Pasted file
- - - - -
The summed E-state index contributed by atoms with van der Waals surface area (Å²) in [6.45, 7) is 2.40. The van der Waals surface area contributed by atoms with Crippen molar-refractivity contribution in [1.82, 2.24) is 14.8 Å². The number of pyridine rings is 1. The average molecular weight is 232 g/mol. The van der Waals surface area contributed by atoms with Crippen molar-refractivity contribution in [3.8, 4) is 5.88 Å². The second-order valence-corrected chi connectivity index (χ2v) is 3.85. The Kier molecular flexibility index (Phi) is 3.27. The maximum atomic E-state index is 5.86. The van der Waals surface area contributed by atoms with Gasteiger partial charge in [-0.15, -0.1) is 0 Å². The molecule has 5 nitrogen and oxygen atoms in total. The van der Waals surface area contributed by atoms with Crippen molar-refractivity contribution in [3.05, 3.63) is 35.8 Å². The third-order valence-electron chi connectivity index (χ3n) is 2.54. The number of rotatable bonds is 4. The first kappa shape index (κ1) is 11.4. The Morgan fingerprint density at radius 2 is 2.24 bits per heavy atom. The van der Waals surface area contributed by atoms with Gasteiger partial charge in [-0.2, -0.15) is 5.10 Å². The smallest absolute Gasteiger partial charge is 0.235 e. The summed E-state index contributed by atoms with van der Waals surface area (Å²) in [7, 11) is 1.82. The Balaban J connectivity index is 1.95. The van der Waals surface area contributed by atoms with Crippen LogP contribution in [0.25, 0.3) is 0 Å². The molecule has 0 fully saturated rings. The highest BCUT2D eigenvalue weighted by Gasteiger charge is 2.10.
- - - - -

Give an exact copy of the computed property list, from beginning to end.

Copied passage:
The summed E-state index contributed by atoms with van der Waals surface area (Å²) in [6.45, 7) is 2.40. The van der Waals surface area contributed by atoms with Crippen molar-refractivity contribution in [1.82, 2.24) is 14.8 Å². The number of pyridine rings is 1. The average molecular weight is 232 g/mol. The van der Waals surface area contributed by atoms with Crippen molar-refractivity contribution in [3.8, 4) is 5.88 Å². The second-order valence-corrected chi connectivity index (χ2v) is 3.85. The Kier molecular flexibility index (Phi) is 3.27. The maximum atomic E-state index is 5.86. The van der Waals surface area contributed by atoms with Gasteiger partial charge in [-0.15, -0.1) is 0 Å². The molecule has 5 nitrogen and oxygen atoms in total. The van der Waals surface area contributed by atoms with Crippen molar-refractivity contribution in [3.05, 3.63) is 35.8 Å². The third-order valence-electron chi connectivity index (χ3n) is 2.54. The number of rotatable bonds is 4. The first kappa shape index (κ1) is 11.4. The Morgan fingerprint density at radius 2 is 2.24 bits per heavy atom. The van der Waals surface area contributed by atoms with Gasteiger partial charge in [-0.2, -0.15) is 5.10 Å². The smallest absolute Gasteiger partial charge is 0.235 e. The summed E-state index contributed by atoms with van der Waals surface area (Å²) in [7, 11) is 1.82. The Balaban J connectivity index is 1.95. The van der Waals surface area contributed by atoms with Crippen LogP contribution in [0.25, 0.3) is 0 Å². The molecule has 0 fully saturated rings. The highest BCUT2D eigenvalue weighted by Gasteiger charge is 2.10.